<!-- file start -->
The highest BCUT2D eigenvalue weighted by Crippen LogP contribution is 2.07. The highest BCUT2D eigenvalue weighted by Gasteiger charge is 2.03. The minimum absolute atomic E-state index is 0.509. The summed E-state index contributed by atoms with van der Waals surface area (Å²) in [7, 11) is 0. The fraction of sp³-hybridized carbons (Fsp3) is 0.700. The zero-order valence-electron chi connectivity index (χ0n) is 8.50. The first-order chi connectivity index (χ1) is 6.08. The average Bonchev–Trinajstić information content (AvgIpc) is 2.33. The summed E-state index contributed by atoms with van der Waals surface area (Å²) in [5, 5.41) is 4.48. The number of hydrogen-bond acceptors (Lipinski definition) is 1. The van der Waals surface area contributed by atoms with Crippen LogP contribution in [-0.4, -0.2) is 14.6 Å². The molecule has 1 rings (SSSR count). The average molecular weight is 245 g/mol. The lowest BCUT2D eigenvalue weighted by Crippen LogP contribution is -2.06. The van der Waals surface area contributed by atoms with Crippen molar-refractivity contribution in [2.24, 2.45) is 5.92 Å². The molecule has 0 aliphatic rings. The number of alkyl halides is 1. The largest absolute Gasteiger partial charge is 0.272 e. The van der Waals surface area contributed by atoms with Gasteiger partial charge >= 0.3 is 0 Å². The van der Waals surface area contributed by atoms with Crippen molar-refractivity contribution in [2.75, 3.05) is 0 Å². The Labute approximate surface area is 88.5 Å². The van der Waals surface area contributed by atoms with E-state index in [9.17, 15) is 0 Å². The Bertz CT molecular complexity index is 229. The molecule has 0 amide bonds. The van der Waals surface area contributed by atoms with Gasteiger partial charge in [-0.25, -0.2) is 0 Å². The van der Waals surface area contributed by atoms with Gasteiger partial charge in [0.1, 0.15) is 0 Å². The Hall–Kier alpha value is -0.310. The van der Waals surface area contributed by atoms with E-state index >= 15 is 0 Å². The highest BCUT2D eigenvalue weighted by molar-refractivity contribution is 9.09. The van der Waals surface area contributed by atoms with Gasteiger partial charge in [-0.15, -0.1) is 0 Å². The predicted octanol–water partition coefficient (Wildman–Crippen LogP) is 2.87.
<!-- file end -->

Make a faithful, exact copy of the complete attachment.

The highest BCUT2D eigenvalue weighted by Crippen LogP contribution is 2.07. The highest BCUT2D eigenvalue weighted by Gasteiger charge is 2.03. The minimum absolute atomic E-state index is 0.509. The summed E-state index contributed by atoms with van der Waals surface area (Å²) in [7, 11) is 0. The fraction of sp³-hybridized carbons (Fsp3) is 0.700. The zero-order valence-electron chi connectivity index (χ0n) is 8.50. The first-order chi connectivity index (χ1) is 6.08. The average Bonchev–Trinajstić information content (AvgIpc) is 2.33. The summed E-state index contributed by atoms with van der Waals surface area (Å²) in [5, 5.41) is 4.48. The number of hydrogen-bond acceptors (Lipinski definition) is 1. The van der Waals surface area contributed by atoms with Crippen LogP contribution in [-0.4, -0.2) is 14.6 Å². The molecule has 1 rings (SSSR count). The average molecular weight is 245 g/mol. The lowest BCUT2D eigenvalue weighted by Crippen LogP contribution is -2.06. The van der Waals surface area contributed by atoms with Crippen molar-refractivity contribution in [2.24, 2.45) is 5.92 Å². The molecule has 0 aliphatic rings. The number of alkyl halides is 1. The largest absolute Gasteiger partial charge is 0.272 e. The van der Waals surface area contributed by atoms with Gasteiger partial charge >= 0.3 is 0 Å². The van der Waals surface area contributed by atoms with Crippen molar-refractivity contribution in [2.75, 3.05) is 0 Å². The Labute approximate surface area is 88.5 Å². The van der Waals surface area contributed by atoms with E-state index in [9.17, 15) is 0 Å². The Bertz CT molecular complexity index is 229. The molecule has 0 amide bonds. The van der Waals surface area contributed by atoms with Gasteiger partial charge in [-0.25, -0.2) is 0 Å². The van der Waals surface area contributed by atoms with Gasteiger partial charge in [0.1, 0.15) is 0 Å². The Hall–Kier alpha value is -0.310. The van der Waals surface area contributed by atoms with E-state index >= 15 is 0 Å². The highest BCUT2D eigenvalue weighted by molar-refractivity contribution is 9.09. The van der Waals surface area contributed by atoms with Gasteiger partial charge in [-0.15, -0.1) is 0 Å². The predicted octanol–water partition coefficient (Wildman–Crippen LogP) is 2.87.